Efficiency Metrics to Understand Within HVAC Systems: What metrics to consider when dealing with home utility costs and systems to install.
Home utility costs are a big deal for virtually anyone who owns a home, and even many who rent. There are numerous factors that impact your utility costs and particularly your HVAC costs, from the state you’re in to the way you use your system, the components installed in it and many others.
One area that’s tied directly to costs: Efficiency. The more efficient your HVAC system is, the better it can heat and cool your home without requiring additional strain that is reflected on your bill at the end of each month. Anytime you purchase a new HVAC system, whether for heating or cooling, you should consider its efficiency – which is defined in large part by one of several industry-standard metrics. Let’s look at what several of these are and what you have to consider when looking at them.
For cooling areas, the primary metric to be aware of is known as the SEER rating, which stands for seasonal energy efficiency ratio. This number is meant to measure the amount of cooling the system provides you compared to the electricity that’s being used to power the system.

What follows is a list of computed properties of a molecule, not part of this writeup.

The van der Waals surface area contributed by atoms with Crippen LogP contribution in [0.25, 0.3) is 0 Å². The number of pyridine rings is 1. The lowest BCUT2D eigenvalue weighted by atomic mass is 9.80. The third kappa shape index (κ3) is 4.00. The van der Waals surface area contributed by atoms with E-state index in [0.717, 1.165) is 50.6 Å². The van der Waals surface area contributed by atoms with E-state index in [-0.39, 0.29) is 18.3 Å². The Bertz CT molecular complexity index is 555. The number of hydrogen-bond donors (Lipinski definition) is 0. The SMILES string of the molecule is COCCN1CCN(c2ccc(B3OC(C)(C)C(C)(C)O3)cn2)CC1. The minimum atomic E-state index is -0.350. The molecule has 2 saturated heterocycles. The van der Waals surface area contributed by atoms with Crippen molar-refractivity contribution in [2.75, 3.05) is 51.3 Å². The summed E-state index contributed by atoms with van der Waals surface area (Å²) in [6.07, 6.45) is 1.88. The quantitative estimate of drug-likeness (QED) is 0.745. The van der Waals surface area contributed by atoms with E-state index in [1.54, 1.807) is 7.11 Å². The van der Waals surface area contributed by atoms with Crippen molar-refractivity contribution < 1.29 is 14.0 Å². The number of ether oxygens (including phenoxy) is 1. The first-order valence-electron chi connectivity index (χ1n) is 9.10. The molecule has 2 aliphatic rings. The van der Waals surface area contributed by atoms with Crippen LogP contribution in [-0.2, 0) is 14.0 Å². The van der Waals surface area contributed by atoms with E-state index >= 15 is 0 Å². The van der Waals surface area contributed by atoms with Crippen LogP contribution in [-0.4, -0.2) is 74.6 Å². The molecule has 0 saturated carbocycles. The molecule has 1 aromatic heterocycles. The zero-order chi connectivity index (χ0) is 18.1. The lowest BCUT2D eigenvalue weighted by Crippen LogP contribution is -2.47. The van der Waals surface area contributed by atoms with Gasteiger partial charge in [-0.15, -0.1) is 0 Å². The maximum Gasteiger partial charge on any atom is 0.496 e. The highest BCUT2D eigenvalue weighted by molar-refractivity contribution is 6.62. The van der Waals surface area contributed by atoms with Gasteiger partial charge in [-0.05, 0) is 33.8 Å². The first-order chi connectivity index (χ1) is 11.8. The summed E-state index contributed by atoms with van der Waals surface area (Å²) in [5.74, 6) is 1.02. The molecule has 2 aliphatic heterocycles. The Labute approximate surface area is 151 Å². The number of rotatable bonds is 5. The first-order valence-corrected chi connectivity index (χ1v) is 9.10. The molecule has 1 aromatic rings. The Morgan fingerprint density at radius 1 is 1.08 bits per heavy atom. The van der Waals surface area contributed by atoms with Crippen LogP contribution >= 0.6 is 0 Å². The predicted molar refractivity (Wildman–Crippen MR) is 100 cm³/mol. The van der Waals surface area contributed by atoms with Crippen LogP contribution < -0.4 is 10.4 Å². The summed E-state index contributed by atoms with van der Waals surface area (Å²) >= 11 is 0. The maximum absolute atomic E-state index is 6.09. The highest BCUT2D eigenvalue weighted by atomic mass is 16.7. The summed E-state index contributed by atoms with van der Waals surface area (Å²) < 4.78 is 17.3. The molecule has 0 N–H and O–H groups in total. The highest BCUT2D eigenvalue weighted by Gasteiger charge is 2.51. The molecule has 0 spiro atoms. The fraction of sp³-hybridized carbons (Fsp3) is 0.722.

SEER ratings begin at 10.9 on the low end and can range as high as the mid-20s. To calculate them, the entire cooling output created during a given cooling season is divided by the total electric energy used during that same time period. As you may have guessed, then, a higher SEER number refers to a more efficient AC unit. While higher SEER ratings may make a new system slightly more expensive, these costs tend to pay off in big ways down the line through monthly cost savings.
EER and IEER
EER and IEER are both variations of SEER ratings that are used less often. Here’s what they refer to:
- EER: The same as SEER ratings, but without a seasonal factor. They use a single outdoor and indoor temperature number for calculations instead, making them more general and less commonly utilized.
- IEER: These are usually used for split-system AC units that have to have multiple handlers present.
Now let’s look at heating areas, for which the most common metric is AFUE, or annual fuel utilization efficiency. Basically, this number tells you how efficient a boiler or furnace system is by tracking the amount of fuel used up during operating. It converts this number into a percentage showing how much of the fuel is directly used on heating compared to how much is wasted – a higher number means greater efficiency. AFUE is expressed as a percentage between 0 and 100.
Finally, a less common heating metric is HSPF, which stands for heating seasonal performance factor. It’s most commonly used for heat pumps, calculated by dividing heating input by overall electricity used. Numbers range up to 10, and once again, higher is better.